With Virginia's offense stalled, Tech drove the ball well, but was unable to score. Kinzer missed his third attempt of the day from the right hash mark early in the final quarter, pushing a 29-yarder to the left after Tech had driven from its 42 to Virginia's 13.

Tech quickly stopped the Cavaliers and took over again. From Tech's 46, Chapman hit Borden twice for a total of 39 yards, putting the ball at the Virginia 13. But the Hokies could only get four yards on three plays and, on fourth down, Chapman underthrew Danny Eddy in the end zone with 5:44 left.

Virginia again went three plays and kicked, setting up the Hokies' final drive and the Cavaliers' final defensive stand.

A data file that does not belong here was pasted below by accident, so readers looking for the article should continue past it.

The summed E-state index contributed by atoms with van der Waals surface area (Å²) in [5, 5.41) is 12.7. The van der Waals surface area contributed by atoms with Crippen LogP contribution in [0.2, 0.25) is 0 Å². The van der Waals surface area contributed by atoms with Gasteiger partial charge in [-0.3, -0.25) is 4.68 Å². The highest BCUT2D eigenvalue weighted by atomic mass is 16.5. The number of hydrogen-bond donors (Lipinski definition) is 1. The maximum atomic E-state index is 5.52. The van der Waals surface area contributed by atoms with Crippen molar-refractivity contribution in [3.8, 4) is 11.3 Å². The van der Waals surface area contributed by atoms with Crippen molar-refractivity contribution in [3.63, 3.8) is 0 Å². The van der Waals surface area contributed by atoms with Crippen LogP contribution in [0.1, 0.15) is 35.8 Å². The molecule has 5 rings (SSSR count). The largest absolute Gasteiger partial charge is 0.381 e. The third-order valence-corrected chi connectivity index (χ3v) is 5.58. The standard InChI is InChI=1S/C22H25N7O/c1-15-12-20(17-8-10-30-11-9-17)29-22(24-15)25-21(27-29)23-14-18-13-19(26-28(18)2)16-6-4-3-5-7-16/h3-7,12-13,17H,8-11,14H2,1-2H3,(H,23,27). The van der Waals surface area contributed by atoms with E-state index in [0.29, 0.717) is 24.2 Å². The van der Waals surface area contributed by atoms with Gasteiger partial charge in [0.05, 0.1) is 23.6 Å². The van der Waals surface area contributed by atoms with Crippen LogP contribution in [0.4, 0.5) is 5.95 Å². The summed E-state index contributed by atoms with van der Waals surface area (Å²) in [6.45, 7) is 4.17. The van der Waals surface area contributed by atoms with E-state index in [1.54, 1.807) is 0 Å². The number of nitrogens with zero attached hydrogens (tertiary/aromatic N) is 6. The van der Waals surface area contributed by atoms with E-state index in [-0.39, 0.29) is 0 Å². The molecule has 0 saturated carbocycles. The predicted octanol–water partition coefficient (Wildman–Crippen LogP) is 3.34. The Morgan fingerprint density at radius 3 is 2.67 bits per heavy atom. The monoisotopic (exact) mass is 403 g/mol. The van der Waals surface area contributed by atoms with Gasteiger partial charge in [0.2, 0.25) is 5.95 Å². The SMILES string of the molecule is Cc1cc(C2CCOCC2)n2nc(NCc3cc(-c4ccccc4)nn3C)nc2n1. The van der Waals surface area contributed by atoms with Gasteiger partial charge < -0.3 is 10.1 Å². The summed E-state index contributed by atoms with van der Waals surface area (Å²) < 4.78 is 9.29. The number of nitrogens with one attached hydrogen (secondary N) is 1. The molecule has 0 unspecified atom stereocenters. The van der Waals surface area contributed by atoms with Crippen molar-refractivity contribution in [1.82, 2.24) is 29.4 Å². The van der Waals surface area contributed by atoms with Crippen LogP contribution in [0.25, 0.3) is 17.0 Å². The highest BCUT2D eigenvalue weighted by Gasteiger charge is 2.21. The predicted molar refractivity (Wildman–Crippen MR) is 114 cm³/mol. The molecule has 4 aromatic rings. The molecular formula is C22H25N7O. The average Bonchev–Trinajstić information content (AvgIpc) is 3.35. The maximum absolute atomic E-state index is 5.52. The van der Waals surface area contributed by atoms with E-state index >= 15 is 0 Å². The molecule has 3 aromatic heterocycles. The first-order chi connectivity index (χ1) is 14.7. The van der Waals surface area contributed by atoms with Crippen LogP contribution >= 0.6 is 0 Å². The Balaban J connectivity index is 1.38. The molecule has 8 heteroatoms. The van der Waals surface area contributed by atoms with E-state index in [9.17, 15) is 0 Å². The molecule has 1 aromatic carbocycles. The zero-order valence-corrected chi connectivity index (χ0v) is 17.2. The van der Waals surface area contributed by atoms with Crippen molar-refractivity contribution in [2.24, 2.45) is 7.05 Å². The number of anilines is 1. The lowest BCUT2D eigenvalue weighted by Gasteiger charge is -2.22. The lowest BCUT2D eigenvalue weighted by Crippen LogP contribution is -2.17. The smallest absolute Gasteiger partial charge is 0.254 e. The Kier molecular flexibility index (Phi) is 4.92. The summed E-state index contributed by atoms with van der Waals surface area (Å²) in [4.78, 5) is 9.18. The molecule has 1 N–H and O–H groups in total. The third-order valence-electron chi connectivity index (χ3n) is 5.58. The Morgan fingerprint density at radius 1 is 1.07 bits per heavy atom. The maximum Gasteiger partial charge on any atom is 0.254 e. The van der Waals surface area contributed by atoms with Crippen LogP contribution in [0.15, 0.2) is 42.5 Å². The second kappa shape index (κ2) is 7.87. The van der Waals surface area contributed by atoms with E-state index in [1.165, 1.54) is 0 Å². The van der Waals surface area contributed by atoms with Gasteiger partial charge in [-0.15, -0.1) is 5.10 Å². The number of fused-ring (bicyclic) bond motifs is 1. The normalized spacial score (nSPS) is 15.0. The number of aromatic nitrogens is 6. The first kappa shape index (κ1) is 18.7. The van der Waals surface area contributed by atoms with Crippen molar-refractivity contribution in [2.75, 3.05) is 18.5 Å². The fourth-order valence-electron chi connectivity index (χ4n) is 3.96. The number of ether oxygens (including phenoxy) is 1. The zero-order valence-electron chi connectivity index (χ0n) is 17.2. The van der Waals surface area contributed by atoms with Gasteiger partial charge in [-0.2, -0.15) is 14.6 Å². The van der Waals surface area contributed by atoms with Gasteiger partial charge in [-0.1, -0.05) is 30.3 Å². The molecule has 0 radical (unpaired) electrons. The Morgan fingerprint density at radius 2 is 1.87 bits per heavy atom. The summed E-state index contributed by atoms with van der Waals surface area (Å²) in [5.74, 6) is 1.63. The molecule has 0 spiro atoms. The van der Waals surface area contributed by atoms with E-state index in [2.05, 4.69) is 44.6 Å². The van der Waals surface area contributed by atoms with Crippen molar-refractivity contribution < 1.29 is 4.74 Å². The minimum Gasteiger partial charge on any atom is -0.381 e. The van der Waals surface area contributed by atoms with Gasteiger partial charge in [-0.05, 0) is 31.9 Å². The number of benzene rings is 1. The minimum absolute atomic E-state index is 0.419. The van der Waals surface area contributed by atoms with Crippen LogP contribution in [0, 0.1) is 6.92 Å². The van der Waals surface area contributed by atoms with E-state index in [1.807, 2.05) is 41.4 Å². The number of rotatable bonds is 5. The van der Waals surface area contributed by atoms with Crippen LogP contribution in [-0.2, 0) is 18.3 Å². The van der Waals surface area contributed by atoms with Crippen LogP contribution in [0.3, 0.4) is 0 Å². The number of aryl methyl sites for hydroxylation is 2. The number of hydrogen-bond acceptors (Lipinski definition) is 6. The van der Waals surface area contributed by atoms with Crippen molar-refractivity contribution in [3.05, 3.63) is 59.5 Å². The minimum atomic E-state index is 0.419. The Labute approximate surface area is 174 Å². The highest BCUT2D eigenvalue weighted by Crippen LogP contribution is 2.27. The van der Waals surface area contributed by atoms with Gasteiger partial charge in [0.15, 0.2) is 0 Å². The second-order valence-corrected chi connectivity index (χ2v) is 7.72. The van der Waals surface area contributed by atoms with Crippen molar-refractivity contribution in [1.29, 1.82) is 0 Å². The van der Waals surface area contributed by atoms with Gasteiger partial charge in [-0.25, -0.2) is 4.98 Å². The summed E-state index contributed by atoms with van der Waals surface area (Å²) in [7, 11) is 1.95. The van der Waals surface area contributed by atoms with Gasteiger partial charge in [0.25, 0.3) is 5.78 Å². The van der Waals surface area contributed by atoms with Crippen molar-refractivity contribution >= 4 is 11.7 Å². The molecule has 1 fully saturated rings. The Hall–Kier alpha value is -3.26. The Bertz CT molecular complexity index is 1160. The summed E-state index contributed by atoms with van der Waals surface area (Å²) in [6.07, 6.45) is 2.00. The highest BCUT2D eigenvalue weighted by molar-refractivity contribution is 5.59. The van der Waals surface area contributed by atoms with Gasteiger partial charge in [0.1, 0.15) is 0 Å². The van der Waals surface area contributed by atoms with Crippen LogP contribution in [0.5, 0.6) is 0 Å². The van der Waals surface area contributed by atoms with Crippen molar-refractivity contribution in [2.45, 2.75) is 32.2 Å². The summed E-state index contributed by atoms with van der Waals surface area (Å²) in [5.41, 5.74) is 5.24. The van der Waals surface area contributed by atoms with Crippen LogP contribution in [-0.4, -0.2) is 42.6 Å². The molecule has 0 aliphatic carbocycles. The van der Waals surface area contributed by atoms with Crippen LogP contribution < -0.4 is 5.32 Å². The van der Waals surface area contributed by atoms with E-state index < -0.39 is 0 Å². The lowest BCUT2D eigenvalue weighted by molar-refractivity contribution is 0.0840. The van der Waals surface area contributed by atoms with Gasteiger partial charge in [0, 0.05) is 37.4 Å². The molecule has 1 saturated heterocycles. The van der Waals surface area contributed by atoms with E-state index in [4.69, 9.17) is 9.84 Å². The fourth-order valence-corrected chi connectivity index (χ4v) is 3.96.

"That's the first time we've won a game on defense in a long time," Welsh said. "The defense had to hang in there. They had to do it, because we sure weren't going to do it on offense." Virginia 14, Virginia Tech 13 Virginia Tech 0 7 0 6 13 Virginia 7 7 0 0 14

V -- Mattioli 29 pass from Secules (Inderlied kick)

V -- Secules 1 run (Inderlied kick)

VT -- Jones 3 run (Kinzer kick)

VT -- Johnson 26 pass from Chapman (run fail)

A -- 44,300 Virginia Tech Virginia First downs 19 16 Rushes-yards 49-124 44-136 Passing yards 187 197 Return yards 52 5 Passing 13-26-1 12-18-1 Punts-average 4-33 6-34 Fumbles-lost 1-0 2-1 Penalties-yards 6-55 5-45 Time

RUSHING -- Virginia Tech: E. Jones 13-60, Smith 12-34, Jeffries 9-20, Blacken 7-17, Donnelly 1-4, Fox 1-2,

PASSING -- Virginia Tech: Chapman 13-26-1, 187 yards. Virginia: Secules 12-17-1, 197, Moore 0-1-0, 0.

RECEIVING -- Virginia Tech: Johnson 4-72, Borden 3-59, Richardson 4-45, E. Jones 1-7. Virginia: Finkelston

MISSED FIELD GOALS: Virginia Tech: Kinzer 3. Virginia: Inderlied 1.